SINKING DOWN, STEPPING OUT – Tenth Sunday after Pentecost, Proper 14, Year A; Nineteenth Sunday in Ordinary Time, Year A (RC)

August 9, 2020

Revised Common Lectionary

Genesis 37:1-4, 12-28 or 1 Kings 19:9-18
Psalm 105:1-6, 16-22, 45b or Psalm 85:8-13
Romans 10:5-15
Matthew 14:22-33

Lectionary for Mass (RC)

1 Kings 19:9a, 11-13a
Psalm 85:9, 10, 11-12, 13-14 (8)
Romans 9:1-5
Matthew 14:22-33

Have you ever had that sinking feeling? Many of us know that downward spiral that sometimes accompanies illness or broken relationships, chaos or violence in the world, failure or unemployment, crushing responsibility or loneliness. In today’s Scripture readings we hear of two well known figures who looked for God’s presence when they were sinking down.

The prophet Elijah is a towering figure of the Hebrew Scriptures, taken up at the end of his life in a flaming chariot and expected to reappear “before the great and terrible day of the Lord comes” (Mal 4:5). In his prophetic ministry, Elijah clashed mightily with the Israelite king Ahab and his sinister wife Jezebel over the worship of the foreign god Baal. In the passage we hear today, following Jezebel’s threat to have him killed, Elijah has fled for his life in alarm.

As we meet Elijah today (1 Kings 19:9), he clearly had that “sinking feeling.” He had refused even to eat or drink until an angel finally wakes him from sleep and coaxes him into taking nourishment. He feels unappreciated, defeated, isolated. God invites the dejected prophet to await a revelation of the divine presence.

What might Elijah have been expecting as he stood on Mount Horeb, remembering that it was at this very spot that Moses had encountered God in the cloud? Would God be in the wind? No, not in the wind. In the earthquake? No, not in the earthquake. In the fire? No, not in the fire. Not until he heard “a sound of sheer silence” (1 Kgs 19:12, NRSV) or “a tiny whispering sound” (RNAB) did Elijah recognize the presence of God.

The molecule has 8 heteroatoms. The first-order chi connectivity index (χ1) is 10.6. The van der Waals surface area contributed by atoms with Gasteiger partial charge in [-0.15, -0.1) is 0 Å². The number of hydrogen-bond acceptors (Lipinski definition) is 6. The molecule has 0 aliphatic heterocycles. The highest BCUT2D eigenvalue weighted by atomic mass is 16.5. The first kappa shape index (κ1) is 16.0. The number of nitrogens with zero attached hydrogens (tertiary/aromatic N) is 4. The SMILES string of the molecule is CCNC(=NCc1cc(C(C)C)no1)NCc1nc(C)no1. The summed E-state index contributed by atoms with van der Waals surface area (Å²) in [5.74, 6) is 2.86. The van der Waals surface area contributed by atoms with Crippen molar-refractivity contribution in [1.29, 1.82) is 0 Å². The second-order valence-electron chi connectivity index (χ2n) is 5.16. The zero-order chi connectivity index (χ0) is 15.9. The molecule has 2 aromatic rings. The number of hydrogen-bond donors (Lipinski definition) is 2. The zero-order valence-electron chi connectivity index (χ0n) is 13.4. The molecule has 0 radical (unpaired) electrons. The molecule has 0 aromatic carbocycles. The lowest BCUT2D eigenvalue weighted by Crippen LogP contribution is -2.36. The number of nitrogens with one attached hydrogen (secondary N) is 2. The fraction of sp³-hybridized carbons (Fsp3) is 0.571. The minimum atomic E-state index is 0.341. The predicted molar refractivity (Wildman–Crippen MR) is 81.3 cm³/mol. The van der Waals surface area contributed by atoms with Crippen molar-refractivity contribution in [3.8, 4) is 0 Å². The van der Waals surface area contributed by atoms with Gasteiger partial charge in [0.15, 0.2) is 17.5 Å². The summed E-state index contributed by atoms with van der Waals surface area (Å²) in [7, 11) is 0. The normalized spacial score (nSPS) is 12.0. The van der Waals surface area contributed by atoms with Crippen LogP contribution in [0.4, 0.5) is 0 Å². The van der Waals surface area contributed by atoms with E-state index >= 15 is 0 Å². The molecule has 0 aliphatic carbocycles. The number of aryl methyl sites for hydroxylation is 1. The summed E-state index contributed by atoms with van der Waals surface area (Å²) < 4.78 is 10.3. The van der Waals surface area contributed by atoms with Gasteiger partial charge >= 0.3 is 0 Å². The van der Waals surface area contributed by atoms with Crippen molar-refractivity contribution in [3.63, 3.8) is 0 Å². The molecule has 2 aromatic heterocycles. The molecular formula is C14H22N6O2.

In today’s Gospel, Peter also has that “sinking feeling.” Terrified first by the wind and turbulence and then by the sight of Jesus—whom the disciples took for a ghost—walking on the water, Peter speaks up and asks for an invitation to join Jesus on the water. Can’t you relate to Peter’s response—boldly stepping out in faith, yet fearfully losing his nerve? Even in his fright, Peter summons the faith to ask for help: “Lord, save me!” (Mt 14:30). As Peter’s fear meets his meager trust, Jesus reaches out and takes him by the hand.

When we reflect on our own experiences of sinking, Jesus’s response to Peter surely rings in our ears: “You of little faith, why did you doubt?” (Mt 14:31) While these words sting a little and feel like a rebuke, they might also be understood as a reminder that we need faith no bigger than a mustard seed to move mountains. This kind of faith is rooted in the knowledge that when we are sinking, God is there. We need just enough faith to recognize the Holy One in the stillness, on the water, in the people around us, or even in some unexpected or surprising way. All that is required is that we then step out in faith and trust that the rest is in God’s hands.

A Hymn for Today: “Precious Lord, Take My Hand”

Thomas A. Dorsey, regarded widely as the father of gospel music, wrote this beloved hymn in response to the deep grief he experienced over the death in 1932 of his wife Nettie and their newborn son. The first stanza draws on today’s Gospel story of the storm, and the final line of each stanza evokes the image of Jesus taking Peter by the hand as he is sinking into the sea. Martin Luther King, Jr. turned frequently to this hymn for strength in times of discouragement. Gospel singer Mahalia Jackson sang it at his funeral and opera singer Leontyne Price sang it at the state funeral of President Lyndon B. Johnson at National City Christian Church (Disciples of Christ), where The Hymn Society office is now located.

Precious Lord, take my hand;
lead me on, let me stand;
I am tired, I am weak, I am worn.
Through the storm, through the night,
lead me on to the light;
take my hand, precious Lord, lead me home.

When my way grows drear,
precious Lord, linger near;
when my life is almost gone,
hear my cry, hear my call,
hold my hand lest I fall;
take my hand, precious Lord, lead me home.

When the darkness appears
and the night draws near,
and the day is past and gone;
at the river I stand,
guide my feet, hold my hand;
take my hand, precious Lord, lead me home.

Text: Thomas A. Dorsey, 1899-1993

Image Credit: Jesus Walks on the Water, Ilyas Basim Khuri Bazzi Rahib, 1684

“Word and Song: A Lectionary Reflection” is written by the Executive Director of The Hymn Society, Rev. Dr. Mike McMahon. For his full bio, click here and scroll down to the “staff” section.